Opera for Android used to offer an Off-Road mode that compressed websites to help consume less data. But users sometimes ran into issues with compatibility. Now the company is fixing things by bringing Opera Turbo to its main Android app, with the hope of letting you save data without sacrificing speed or formatting.
Opera Turbo has been available on desktops for the better part of a decade. It runs on different servers than the Android version's old Off-Road mode (which used the servers behind Opera Mini).
It's easy to forget that Opera is still out there with all the talk of Chrome and Firefox, but it's still a capable browser. Even more so after it switched to a Chromium base a while back. The beta version of Opera is getting an update today, and it's based on a new version of Chromium with a few added features.
Back in 2004 (or thereabouts), Opera was my go-to browser. I liked that it was available on both Windows and Linux, and it just seemed faster than Firefox to me at the time. That was of course long before mobile phones were what they are now - I was probably carrying an old Nokia bar phone and changing the faceplate every three days. Good times.
Another thing missing back in the dark days of the early 2000s was something Google really made happen with Chrome: cross-device/platform sync.
Chrome users love to try out new features in the beta version of the Android browser, and fans of Opera's long-running software have been able to do the same since March. Now you can try out the new goodies in the pipeline early for the Opera Mini browser as well: the company just published a beta app on the Play Store. And what's more, the very first release of the beta version is making it count with a fresh new user interface.
According to a press release from Opera software, the Norwegian company's Opera web browser has reached 100 million active users on Android. That includes web users who've installed Opera, Opera Mini, the data-saving Opera Max, and the outdated Opera Mobile Classic. India and China have the largest numbers of Opera Android users, with Indonesia, Russia, and Mexico also posting large gains. The company claims that its active users have doubled in a single year.
Update: While the app is no longer behind the Play Store beta wall, Opera is apparently waiting before they throw the switch. The Opera blog post said access to the general public was first come, first serve, but there's a waiting list in the app right now. Opera is allowing everyone access, but it's happening slowly, probably to manage server load.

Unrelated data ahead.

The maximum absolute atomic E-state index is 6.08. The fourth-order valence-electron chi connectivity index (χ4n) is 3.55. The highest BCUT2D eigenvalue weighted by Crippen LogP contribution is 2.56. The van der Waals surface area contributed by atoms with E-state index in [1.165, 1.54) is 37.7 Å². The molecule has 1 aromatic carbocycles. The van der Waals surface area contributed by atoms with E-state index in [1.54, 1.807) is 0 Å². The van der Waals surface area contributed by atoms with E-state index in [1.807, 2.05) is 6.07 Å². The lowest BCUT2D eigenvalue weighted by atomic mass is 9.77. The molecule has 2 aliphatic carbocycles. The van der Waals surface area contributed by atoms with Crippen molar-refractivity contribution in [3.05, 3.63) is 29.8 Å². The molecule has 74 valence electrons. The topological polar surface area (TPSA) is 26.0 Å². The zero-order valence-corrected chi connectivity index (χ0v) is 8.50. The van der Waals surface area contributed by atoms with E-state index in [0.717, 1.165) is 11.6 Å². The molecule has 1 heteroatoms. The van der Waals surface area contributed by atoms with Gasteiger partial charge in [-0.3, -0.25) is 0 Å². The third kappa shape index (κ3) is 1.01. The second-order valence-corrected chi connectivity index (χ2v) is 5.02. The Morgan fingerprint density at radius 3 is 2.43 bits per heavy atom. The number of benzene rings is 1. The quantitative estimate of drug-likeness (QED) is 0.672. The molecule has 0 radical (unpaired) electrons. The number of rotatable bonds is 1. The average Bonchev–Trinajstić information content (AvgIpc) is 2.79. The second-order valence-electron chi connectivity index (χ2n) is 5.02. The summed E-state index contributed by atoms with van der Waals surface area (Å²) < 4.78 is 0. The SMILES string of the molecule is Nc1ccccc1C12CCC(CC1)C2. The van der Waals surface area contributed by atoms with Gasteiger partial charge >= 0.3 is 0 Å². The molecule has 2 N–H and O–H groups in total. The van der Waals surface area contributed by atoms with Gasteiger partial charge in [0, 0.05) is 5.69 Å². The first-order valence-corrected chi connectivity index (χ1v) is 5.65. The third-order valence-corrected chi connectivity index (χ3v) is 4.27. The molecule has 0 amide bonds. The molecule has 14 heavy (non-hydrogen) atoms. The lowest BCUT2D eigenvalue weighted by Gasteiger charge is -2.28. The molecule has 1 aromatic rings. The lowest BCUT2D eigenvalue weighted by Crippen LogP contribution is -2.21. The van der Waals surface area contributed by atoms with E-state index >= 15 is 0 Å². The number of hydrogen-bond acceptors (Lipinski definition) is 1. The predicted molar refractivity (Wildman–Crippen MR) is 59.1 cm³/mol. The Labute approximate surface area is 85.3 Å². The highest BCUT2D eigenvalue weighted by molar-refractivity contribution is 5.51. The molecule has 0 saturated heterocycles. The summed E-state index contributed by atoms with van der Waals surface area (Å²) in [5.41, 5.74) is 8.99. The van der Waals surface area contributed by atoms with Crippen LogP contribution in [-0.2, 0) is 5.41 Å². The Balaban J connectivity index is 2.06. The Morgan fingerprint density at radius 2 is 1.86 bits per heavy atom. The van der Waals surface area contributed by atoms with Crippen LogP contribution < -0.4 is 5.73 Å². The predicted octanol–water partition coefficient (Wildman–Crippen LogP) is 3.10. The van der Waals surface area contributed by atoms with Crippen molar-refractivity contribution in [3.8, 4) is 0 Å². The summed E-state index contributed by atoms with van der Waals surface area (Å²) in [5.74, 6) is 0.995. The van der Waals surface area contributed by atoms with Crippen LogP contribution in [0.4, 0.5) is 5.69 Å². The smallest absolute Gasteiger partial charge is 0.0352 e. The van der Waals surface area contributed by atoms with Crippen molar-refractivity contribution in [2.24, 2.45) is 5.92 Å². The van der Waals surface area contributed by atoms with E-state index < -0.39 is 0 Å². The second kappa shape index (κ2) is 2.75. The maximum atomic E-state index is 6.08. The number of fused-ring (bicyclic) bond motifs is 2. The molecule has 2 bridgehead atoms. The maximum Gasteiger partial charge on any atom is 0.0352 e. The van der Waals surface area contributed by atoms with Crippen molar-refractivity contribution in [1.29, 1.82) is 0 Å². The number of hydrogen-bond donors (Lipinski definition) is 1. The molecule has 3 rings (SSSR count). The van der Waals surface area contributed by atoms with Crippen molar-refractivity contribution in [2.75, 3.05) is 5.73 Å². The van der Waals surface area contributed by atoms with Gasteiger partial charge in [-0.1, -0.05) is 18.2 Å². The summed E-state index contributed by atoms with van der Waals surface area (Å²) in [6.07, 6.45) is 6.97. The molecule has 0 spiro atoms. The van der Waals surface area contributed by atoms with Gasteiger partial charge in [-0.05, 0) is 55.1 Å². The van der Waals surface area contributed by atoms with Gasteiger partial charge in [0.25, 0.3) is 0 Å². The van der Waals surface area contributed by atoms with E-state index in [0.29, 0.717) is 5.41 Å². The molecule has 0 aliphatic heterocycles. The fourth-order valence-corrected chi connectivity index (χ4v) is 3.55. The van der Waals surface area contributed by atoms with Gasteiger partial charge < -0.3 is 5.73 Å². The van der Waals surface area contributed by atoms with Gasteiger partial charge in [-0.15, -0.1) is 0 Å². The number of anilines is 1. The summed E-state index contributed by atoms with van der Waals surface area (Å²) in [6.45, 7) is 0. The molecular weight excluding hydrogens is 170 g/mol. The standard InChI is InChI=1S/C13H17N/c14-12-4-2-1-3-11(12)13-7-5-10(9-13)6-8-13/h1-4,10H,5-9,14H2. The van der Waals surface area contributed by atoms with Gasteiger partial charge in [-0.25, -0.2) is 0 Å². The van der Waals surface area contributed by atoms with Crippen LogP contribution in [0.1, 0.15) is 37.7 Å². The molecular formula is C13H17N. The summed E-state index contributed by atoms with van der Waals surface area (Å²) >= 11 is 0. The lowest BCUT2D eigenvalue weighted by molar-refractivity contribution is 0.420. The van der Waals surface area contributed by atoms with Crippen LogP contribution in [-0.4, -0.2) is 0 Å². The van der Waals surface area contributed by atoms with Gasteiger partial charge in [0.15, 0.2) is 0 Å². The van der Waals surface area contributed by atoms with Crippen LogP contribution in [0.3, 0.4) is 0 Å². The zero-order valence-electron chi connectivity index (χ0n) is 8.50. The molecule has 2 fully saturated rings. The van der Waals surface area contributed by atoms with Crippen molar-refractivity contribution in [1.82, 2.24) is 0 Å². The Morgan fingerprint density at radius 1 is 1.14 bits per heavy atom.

Unlimited data is becoming a rarity these days, so you might need to watch your usage more closely.
Opera has long been doing good things in the area of data compression on mobile devices with its mobile browser thanks to Off-Road mode, but what if an app existed that could optimize nearly all mobile data while on the go? Thanks to a new app called Opera Max, that's a reality.
It uses the same kind of compressions technology used in Opera Browser, but instead of just working its magic on web pages, it attempts to do this for most applications that access the web.
The Opera Browser has been chugging along for years with a small but dedicated fan base. That has certainly extended to mobile. In fact, that's probably Opera's biggest market now. This browser switched to using Chromium a while back, and today it's getting a big update. Not only does it get a new build of Chromium, the tablet layout is getting a redesign.
Opera has been a stalwart of the desktop browser wars for many years now. It was besting Microsoft back when it was a viable business model to sell desktop browser licenses for cash money. The company has had some issues more recently, but mobile apps could be the bright spot, especially on days like today. Opera for Android has been updated to v15 with a ton of new features. It also brings a new version of the Chromium-based Ice platform.